Page 4: Cultural change
Organisations are as unique as nations and societies. The culture of an organisation is influenced by many different factors such as its history, ownership, size, use of technology, the business environment in which it operates and the people it employs. Cultures develop and change over time. Clues to an organisation’s culture come from:
- the ways in which decisions are made
- the rules and procedures laid down
- the written and/or assumed dress codes adopted
- the communication of the mission or vision
- work relationships and functions.
This culture exerts a pressure on individuals within the organisation to behave in a particular way. For example, some organisations are characterised by power, where control rests with small groups of individuals, while other organisations create very distinct, job-enriching roles for employees. Modern organisations often try to create flexibility by developing a more task-based culture that encourages individuals to join teams, to contribute to decision making processes and to take ownership of their ideas. Britannic Assurance has used Management Forum as a way of bringing about cultural change.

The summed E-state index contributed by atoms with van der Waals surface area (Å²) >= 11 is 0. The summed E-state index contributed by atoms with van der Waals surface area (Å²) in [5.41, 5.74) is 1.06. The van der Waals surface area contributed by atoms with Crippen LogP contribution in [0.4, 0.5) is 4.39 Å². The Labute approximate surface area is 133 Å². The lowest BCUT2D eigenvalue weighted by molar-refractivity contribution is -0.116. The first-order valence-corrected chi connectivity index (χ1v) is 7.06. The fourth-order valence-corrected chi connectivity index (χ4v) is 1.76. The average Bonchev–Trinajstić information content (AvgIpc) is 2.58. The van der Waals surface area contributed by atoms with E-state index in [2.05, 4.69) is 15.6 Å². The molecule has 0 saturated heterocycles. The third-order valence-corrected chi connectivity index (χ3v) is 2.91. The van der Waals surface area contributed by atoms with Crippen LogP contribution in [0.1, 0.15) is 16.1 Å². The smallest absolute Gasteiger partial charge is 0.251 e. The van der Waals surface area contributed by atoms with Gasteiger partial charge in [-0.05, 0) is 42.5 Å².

Evidence shows that 80% of programmes aimed at bringing about cultural change fail because employees resist them either actively or passively, do not modify their behaviour and fail to move on in thought or action. It was important therefore, to sustain a process of cultural change that would move the organisation away from a rigid, bureaucratic, top-down hierarchical structure with a command and control approach to management within which middle managers had little part to play in long-term decision-making. Britannic Assurance recognised the need to encourage managers to develop more democratic styles of leadership that would enable them to become better leaders who are able to understand and then meet both their own and their employees’ motivational needs within the workplace.